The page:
My source for most of these figures: http://pubs.acs.org/doi/full/10.1021/es702969f
Only 10% or so of emissions come from transport, and only 4% come from “final transport” (which is what is used when determining if food is local). A lot of the transit costs are incurred by moving say farm tools to the farm, and these costs are often incurred by local farmers to the same degree as remote farmers. Then 83% of the costs (greenhouse gas costs) are related to actually growing the food. So it’s beneficial to grow food further from the delivery point if doing so is more efficient (in a better than 7 to 1 ratio). Or it’s worth spending a lot more on transit to save a little on growing costs.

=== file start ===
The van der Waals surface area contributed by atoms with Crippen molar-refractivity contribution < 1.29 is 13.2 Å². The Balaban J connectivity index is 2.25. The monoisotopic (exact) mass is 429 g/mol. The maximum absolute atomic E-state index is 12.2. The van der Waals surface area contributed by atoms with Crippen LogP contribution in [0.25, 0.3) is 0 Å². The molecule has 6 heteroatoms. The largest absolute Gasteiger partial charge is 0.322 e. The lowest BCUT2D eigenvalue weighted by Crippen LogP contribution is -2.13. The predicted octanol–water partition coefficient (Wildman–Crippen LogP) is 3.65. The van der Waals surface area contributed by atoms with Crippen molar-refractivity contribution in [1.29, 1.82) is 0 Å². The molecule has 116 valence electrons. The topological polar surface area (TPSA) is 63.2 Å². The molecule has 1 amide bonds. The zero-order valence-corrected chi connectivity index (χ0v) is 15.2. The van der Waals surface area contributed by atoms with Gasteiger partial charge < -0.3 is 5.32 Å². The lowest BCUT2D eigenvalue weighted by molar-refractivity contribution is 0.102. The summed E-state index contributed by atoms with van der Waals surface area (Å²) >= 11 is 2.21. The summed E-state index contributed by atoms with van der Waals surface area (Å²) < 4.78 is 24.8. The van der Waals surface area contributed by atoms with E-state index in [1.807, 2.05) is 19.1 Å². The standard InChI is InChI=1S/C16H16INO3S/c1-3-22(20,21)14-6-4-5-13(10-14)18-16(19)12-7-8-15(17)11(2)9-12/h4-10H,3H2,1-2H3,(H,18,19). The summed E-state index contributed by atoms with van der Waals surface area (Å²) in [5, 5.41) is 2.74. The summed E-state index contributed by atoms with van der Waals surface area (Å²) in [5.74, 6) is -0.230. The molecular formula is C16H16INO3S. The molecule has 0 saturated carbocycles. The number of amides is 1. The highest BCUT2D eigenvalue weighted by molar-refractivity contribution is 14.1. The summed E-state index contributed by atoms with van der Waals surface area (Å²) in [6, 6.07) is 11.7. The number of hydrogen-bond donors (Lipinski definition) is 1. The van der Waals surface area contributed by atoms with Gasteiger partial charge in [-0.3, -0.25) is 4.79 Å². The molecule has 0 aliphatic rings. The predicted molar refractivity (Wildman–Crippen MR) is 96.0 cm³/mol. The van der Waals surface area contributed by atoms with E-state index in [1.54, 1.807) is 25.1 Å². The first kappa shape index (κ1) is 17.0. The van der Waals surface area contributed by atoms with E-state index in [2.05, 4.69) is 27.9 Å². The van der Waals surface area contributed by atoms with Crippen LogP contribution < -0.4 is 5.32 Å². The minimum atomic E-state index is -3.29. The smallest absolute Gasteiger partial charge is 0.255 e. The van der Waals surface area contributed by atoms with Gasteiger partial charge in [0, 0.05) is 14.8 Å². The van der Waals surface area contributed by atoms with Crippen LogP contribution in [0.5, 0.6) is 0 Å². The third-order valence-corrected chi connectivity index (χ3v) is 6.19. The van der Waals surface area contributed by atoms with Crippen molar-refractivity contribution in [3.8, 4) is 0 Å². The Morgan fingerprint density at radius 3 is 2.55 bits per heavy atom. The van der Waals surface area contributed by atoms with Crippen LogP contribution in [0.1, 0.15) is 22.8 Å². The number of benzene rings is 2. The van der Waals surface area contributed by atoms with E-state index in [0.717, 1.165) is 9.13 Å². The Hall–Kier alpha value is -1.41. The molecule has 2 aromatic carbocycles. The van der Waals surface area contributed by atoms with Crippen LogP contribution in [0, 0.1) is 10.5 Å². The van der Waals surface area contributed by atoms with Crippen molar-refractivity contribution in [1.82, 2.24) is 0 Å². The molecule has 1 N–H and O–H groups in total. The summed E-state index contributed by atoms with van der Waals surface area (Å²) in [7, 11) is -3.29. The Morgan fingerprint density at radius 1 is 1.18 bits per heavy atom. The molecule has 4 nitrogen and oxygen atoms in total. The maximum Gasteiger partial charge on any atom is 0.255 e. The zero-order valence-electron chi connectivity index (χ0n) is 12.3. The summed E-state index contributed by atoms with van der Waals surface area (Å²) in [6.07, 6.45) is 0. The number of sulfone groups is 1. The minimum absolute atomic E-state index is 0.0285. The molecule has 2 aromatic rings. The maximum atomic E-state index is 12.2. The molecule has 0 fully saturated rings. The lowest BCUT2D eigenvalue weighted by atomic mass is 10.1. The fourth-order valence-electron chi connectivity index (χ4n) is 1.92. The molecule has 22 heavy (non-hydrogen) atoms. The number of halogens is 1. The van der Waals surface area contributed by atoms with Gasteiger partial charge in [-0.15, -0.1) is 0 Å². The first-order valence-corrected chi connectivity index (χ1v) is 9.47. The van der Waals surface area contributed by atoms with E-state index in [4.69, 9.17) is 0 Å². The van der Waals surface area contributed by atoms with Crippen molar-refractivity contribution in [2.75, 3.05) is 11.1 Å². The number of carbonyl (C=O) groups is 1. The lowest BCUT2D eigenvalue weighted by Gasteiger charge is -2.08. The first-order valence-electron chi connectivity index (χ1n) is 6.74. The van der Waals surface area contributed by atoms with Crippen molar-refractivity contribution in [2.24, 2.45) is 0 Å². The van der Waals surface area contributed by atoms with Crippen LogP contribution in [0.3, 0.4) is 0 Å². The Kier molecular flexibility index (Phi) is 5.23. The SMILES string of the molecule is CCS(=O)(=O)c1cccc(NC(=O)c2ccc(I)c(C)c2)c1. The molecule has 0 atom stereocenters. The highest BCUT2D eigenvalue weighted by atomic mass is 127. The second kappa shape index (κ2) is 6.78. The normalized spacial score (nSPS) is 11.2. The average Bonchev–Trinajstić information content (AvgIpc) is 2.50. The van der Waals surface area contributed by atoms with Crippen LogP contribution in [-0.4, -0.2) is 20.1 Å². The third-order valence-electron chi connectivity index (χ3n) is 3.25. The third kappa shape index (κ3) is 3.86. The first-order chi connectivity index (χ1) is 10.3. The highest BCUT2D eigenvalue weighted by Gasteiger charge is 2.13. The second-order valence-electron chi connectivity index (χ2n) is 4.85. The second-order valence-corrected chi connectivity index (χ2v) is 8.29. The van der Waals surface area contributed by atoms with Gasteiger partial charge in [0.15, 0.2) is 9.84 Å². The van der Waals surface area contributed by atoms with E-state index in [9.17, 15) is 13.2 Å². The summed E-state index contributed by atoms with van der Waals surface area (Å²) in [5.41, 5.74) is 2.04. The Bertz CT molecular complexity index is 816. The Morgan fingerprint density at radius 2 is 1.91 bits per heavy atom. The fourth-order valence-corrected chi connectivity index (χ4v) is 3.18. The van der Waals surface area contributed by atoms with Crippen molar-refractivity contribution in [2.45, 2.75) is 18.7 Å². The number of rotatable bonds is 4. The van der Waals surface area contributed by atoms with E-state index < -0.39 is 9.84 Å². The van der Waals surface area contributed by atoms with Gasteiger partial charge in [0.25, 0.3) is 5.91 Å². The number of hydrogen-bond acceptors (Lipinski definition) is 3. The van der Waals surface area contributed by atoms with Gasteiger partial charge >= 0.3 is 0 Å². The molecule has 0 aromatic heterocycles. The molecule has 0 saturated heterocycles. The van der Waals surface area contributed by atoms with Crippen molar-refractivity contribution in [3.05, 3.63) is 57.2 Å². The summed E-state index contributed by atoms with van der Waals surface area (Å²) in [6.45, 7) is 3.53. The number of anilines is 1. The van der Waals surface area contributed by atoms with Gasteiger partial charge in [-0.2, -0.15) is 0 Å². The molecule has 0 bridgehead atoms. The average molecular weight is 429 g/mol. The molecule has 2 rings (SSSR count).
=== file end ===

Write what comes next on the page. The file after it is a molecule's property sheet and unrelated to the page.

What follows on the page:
Of course, all else being equal, it’s better to not spend any transit costs. So the better question is likely not “how far did this food have to be transported to get to the store”, but rather “how suitable is the climate of the location where this food is being grown to agriculture of this sort”.